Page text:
Japanese trumpeter Natsuki Tamura's name is most often mentioned in the press for his work with his wife, Satoko Fujii. The Japanese pianist casts a blinding light with her prolific output, and a fearless and unfettered musical vision. Tamura sits in as either a sideman or collaborator on many, if not most, of her CDs.
If Fujii is superhuman in her output as a leader, Tarmura is closer to mortal, though no less adventurous. He has produced sets as disparate as the electric, sizzling Exit
(NatSat Music, 2004), the gentle and incantatory solo disc, Ko Ko Ko Ke
(NatSat Music, 2004),the radioactive Hada Hada
(Libra Records, 2003), and, with Gato Libre, a string of European folks musings including Shiro
The Gato Libre discsShiro
is the fourth in the seriesfeature the Tamura/Fujii pairing at its most tranquil. The quartetwith Tamura using his trumpet in a mostly traditional, straightforward fashion (seldom the case)also features bassist Norikatsu Koreya, guitarist Kazuhiko Tsumura, and Fujii, substituting accordion for her primary instrument, the piano.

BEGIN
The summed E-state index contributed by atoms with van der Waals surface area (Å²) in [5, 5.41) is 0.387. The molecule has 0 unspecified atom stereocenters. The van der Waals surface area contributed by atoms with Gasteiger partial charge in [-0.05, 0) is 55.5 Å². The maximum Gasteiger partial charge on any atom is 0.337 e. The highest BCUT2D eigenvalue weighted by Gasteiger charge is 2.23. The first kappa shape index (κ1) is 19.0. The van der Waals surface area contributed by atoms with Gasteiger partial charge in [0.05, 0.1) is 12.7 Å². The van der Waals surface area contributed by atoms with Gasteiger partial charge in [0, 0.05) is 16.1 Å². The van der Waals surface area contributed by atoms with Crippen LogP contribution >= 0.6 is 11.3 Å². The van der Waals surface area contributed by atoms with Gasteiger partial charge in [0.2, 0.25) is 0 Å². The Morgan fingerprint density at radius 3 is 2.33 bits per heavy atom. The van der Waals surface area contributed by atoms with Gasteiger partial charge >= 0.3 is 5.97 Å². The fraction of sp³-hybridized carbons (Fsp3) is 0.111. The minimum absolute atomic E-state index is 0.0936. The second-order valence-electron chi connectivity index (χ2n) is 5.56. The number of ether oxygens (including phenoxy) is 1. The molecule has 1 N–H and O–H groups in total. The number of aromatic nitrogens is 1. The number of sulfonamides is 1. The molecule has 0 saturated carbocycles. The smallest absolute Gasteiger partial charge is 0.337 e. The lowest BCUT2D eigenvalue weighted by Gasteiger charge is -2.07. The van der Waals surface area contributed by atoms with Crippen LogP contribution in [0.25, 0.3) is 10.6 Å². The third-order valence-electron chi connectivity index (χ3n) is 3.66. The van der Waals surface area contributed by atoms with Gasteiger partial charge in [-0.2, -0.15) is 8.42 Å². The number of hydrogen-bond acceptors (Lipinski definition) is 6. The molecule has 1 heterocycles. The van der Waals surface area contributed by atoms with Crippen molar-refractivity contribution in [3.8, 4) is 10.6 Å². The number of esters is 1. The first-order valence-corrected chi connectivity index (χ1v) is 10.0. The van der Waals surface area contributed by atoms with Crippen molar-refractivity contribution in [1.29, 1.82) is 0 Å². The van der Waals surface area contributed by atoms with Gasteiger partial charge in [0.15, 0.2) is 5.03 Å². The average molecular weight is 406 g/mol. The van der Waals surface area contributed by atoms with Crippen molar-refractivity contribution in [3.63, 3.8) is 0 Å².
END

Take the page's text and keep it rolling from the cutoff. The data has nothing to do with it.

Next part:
Gato Libre is not about individual virtuosity, though there is plenty to go around. These are explorations of the southern European sound in a relaxed, introspective, collaborative mode. The group sounds like a band of good friends gathered in a Spanish café at the end of a work week, breaking out the instruments after a good meal and glasses of red wine to create something intimate, something true to the simple beauty of the folk tradition.
"Dune and Star" opens the disc, with Tamura's solo trumpet issuing a plaintive cry. The mood is unhurried and timeless, as his band-mates join him in what sounds like a spare sketch from Miles Davis
' classic Sketches of Spain
As soothing and tranquil as Gato Libre's music can be, the quartet can alsono surprise with Tamura and Fujii involvedget quite "out there." On "Scorpion," the group disassembles the music to a point of near chaos, with Fujji's jittery wheezing and Tamura's pained wails in front of Koreyasu's ominous bowed bass, until Fujii lets out a sigh of release, and the music gels back in the direction of tradition.
Tamura's career has largely been about dissolving musical boundaries. With Gato Libre and Shiro
, the trumpeter extends his reach even deeper into the prettiest, most accessible of his endeavors.